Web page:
real estate

Top 10 tips to Rent an Apartment In Manhattan (Part 2 of 2)

Posted on April 20, 2007. Filed under: real estate |

5. Do Some Footwork

Walk around the area you are interested in living. Many apartments will hang “for rent” signs with phone numbers or websites. Often there will be no broker fee associated with the apartment if you are dealing with the management company directly.

Extra Cheap Trick: Instead of calling the broker listed on the “for rent” sign. See if you can copy down the supervisor’s phone number on the posting inside of the hallway (each apartment building is required to have one). Some will be easy to copy (glass doors) and some will be hard (you have to wait for someone to open the door). Just make sure you don’t get beat up for trespassing. : 0

4. Low Income Housing?

Check out the NYC Affordable Housing Resource Center website for good apartment hunting tips. It also tells you how to sign up for lotteries and how to find out if you qualify for low income housing. However, be aware that if your income surpasses the levels dictated by the state to qualify for low income housing, you’ll have to move out.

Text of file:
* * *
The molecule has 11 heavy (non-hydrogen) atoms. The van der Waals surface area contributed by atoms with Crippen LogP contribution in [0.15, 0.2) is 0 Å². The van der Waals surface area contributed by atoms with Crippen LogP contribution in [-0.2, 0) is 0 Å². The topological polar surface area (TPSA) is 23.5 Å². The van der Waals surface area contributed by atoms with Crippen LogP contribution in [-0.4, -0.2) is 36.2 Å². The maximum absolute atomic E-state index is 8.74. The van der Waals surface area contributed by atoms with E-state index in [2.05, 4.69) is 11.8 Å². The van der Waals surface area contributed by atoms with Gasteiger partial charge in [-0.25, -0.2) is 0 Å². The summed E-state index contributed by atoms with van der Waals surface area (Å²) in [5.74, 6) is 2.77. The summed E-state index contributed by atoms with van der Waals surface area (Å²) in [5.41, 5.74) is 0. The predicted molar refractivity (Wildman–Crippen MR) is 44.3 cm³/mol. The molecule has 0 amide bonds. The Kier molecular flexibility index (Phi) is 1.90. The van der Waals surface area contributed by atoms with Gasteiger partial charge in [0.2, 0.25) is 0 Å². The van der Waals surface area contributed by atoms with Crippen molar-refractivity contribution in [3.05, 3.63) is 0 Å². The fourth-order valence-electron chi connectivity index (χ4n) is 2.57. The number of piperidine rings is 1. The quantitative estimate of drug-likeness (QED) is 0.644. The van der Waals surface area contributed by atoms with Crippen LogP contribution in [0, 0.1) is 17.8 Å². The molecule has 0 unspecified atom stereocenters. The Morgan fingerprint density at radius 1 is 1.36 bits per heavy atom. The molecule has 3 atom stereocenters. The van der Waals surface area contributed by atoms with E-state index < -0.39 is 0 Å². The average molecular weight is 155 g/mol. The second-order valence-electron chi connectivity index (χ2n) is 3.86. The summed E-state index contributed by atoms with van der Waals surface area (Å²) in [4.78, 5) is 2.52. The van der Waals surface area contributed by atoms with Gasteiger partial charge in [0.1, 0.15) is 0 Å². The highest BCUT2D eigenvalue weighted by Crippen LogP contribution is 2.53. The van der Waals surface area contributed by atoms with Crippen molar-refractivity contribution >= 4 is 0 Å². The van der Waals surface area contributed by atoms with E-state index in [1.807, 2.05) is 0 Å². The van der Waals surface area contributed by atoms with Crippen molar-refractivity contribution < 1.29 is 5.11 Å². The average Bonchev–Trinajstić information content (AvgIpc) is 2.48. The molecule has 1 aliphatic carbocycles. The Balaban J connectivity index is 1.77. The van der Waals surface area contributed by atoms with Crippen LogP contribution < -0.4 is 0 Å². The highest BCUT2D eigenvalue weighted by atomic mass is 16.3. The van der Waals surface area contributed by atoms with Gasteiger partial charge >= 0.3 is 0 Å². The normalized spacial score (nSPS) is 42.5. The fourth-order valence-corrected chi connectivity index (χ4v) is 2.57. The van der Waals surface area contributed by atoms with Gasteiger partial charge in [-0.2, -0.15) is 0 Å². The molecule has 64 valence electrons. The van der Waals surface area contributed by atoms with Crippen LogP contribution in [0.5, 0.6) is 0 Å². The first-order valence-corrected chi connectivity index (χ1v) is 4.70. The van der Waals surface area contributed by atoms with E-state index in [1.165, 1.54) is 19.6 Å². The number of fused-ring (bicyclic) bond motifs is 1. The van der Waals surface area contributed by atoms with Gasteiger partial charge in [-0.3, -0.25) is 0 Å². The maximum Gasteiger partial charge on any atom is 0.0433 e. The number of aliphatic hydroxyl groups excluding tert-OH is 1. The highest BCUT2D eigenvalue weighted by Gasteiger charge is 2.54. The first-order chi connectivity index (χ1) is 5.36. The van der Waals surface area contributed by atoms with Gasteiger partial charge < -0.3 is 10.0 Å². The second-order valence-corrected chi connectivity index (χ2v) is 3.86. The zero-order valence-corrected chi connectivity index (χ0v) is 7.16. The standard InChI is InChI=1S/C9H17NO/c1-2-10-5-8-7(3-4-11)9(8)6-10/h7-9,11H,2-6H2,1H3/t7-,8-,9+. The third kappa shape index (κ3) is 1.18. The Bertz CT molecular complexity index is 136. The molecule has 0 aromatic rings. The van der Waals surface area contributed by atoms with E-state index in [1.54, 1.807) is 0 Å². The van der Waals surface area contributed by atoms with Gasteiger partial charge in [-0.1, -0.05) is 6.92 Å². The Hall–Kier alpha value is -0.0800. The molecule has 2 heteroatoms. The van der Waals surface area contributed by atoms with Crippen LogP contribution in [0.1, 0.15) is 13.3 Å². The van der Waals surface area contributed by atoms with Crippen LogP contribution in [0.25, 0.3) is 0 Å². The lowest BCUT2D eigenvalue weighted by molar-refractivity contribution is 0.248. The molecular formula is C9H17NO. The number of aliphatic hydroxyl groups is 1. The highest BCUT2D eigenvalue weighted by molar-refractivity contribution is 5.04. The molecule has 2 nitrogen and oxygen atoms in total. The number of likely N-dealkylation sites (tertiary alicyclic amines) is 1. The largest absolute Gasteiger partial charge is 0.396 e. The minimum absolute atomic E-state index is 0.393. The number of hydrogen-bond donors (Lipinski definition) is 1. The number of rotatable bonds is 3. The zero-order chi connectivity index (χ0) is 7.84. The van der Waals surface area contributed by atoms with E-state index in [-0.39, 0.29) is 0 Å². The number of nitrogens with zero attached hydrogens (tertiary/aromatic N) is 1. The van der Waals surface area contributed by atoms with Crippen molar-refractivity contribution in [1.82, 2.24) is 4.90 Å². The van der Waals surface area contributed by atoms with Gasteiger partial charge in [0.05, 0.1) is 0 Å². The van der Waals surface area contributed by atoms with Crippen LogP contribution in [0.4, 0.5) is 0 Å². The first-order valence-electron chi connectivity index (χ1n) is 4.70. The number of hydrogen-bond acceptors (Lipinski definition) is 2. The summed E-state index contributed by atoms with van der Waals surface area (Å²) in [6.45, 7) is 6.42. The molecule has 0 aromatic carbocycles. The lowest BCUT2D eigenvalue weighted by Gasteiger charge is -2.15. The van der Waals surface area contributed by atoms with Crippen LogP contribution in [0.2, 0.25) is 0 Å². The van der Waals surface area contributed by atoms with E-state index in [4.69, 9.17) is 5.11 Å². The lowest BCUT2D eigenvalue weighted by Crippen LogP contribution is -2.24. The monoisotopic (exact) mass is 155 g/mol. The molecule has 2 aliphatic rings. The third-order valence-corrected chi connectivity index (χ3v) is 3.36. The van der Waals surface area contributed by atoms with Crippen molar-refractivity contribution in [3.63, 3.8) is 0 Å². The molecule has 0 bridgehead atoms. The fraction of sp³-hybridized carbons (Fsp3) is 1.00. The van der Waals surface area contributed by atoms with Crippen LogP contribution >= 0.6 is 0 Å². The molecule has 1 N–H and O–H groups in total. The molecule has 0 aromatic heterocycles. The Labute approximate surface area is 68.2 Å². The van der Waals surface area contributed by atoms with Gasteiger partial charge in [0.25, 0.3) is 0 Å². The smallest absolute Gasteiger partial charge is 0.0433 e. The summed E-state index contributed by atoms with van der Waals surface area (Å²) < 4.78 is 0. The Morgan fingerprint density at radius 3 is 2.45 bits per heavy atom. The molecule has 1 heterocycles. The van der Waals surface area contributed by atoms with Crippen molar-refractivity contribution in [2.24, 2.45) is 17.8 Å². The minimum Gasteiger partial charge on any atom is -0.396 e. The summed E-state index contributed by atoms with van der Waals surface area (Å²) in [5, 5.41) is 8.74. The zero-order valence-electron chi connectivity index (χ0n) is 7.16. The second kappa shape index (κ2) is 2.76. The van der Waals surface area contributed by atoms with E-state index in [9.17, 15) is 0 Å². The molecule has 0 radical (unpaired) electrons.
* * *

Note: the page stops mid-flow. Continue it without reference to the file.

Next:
3. No Broker Fee Agency Listings

How To Rent In NYC website lists many no fee brokers in the city. Most likely, they won’t have a website so you’ll have to call them. There’s a lot of brokers to call, but you can save big bucks. Remember, I warned you earlier about the amount of work to needed find a good no-fee apartment.

2. No Broker Fee Agency Websites

These are the best no fee broker websites I have come across, please feel free to add more. <—make sure the apt listing says “no fee” <— from the apartments I’ve seen, this company charges more than market rates to make up for the no broker fee <— I like this company, their listings are frequently update. Although I didn’t rent from them, the person I talked to on the phone was very nice and friendly.

1. New York’s Real Estate Market is Cyclical

The least amount of people rent / move out during winter. There are less apartments available but less people searching for apartments.

More people rent / move out during the spring. There are more apartments available but more people searching for apartments.

I think searching during the cold months (when the market is cold, as well) will help you secure a better deal.

A final note:

Prepare yourself for a lot of phone calls, a lot of apartment visits, and the feeling that “you’ll never find an apartment”. Give yourself ample time (at least 1 month) for finding a good no-fee apartment. I hope that my frustrations and experience can help you find your dream apartment– and without paying a single cent in fees!

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